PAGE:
¨On the other hand, broker Claudia Harris of Mary Mitchell Miller Real Estate in Weston said sales of second homes in her area, which includes Londonderry and Andover in addition to Weston, have slowed after a strong winter and spring. She blames the slowdown on economic uncertainty.
¨Properties priced under $250,000 have been selling over the past year, but higher-end properties are not selling and the sellers are not budging on their prices, she said. Inventory has dropped as some sellers have taken their properties off the market and others are waiting for the market to improve, Harris said.
¨In the Burlington area, dominated by primary home sales, sales did not increase after Labor Day as they usually do, according to salesperson Jessie Cook of Century 21/Jack Associates in South Burlington. Buyers have not shown much urgency, she said. ´A buyer will look at a listing, and then a month will go by, and they will call again to re-inquire about it,´ Cook said. But she is seeing some improvement in prices and says activity has increased recently.
¨Even with the statewide slowing of sales in October, sales for the year to date are up over last year in many parts of the state, including at some major ski resorts. Sales at many of those resorts had plummeted in 2009.
¨In Stowe, there have been 51 residential sales so far this year, up from 23 in 2009 and 42 in 2010 during the comparable period, according to broker Leslie Gauff of Carlson Real Estate. ´Overall, the year has been very good,´ she said, adding that she has heard activity at the new development at the Stowe ski resort is also much improved.
¨Prices are “sensitive” and still showing a bit of a decline, but they are holding up best in the $1 million to $1.5 million range, she said. Overall inventory in Stowe is dropping, which in combination with higher sales is a good sign, Gauff said.
¨This fall, though, Gauff has sensed an ´unsettled´ feeling among some buyers. ´People have to be fairly motivated to actually do something,´ she said. But she said she is also seeing a lot of first- time primary home buyers getting into the market in the $250,000 to $400,000 range.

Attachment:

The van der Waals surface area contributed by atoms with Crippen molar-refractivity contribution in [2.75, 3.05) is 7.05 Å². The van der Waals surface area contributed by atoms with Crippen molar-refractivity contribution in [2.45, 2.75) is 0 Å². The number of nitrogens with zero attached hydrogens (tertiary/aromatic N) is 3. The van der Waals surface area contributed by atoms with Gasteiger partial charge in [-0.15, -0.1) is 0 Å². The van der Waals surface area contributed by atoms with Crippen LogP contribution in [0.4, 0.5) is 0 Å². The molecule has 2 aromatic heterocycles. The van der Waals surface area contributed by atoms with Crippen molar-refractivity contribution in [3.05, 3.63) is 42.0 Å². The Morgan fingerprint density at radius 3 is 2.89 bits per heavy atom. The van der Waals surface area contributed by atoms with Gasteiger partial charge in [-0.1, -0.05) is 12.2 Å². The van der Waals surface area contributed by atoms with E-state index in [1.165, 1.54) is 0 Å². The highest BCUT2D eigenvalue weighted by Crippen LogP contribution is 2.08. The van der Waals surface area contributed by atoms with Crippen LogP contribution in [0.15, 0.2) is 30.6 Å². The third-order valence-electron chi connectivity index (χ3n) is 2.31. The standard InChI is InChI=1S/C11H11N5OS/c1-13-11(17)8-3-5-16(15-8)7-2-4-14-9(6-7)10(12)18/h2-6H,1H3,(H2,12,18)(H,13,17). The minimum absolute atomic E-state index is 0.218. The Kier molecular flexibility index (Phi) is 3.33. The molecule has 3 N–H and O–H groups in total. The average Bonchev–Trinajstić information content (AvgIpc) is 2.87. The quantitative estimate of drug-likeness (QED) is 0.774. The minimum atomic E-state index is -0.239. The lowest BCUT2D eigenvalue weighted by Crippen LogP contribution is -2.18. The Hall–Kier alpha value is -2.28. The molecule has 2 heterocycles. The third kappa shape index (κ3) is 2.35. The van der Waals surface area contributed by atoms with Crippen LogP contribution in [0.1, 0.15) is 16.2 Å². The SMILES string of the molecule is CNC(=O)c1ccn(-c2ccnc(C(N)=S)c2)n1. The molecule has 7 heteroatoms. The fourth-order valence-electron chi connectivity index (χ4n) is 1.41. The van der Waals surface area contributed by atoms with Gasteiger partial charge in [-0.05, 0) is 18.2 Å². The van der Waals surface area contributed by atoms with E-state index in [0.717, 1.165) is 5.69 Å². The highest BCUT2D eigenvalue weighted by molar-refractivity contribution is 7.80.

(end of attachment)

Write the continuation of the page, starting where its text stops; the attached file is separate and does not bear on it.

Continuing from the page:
¨In Killington, activity is also up. There were 51 real estate sales this year though September, up from 37 during the same period last year, according to the newsletter of Prestige Real Estate.
¨Activity slowed after Irene, Prestige said, but ´since road access has improved, real estate activity has increased dramatically in terms of number of showings, offers presented, and the number of properties currently under contract.´
¨Statewide, prices are a mixed bag. Single-family primary home median prices during the July to October period were up a strong 10.8 percent, but that may reflect an increase in sales of more expensive properties rather than price appreciation.
¨The median primary home condo price for the same period was up 2.5 percent from last year, but the vacation home median was down 5.7 percent and the vacation condo median was off 6.4 percent from the same period last year.
¨Year to date, the median price of single-family homes (primary and vacation combined) sold through MLS is up 5 percent, though the statewide median did dip in October.
¨As of the end of September, the counties with the strongest single-family home median price increases for the year, according to MLS data, were: Bennington (+22.4 percent), Addison (+16.3 percent), Lamoille (+14.6 percent), and Washington (+8.7 percent).
¨Prices in Vermont still seem to be performing better than the national market. In September, the national existing-home median price was $165,400, down 3.5 percent from a year ago, according to the National Association of Realtors.
¨In the second quarter of this year, according to the federal Home Price Index (HPI), Vermont home values were flat compared to a year earlier. But that performance was the fifth best among the 50 states and Washington, DC. Nationally, home price appreciation in the second quarter was a negative 5.9 percent, with Arizona’s -14.9 percent worst in the nation.¨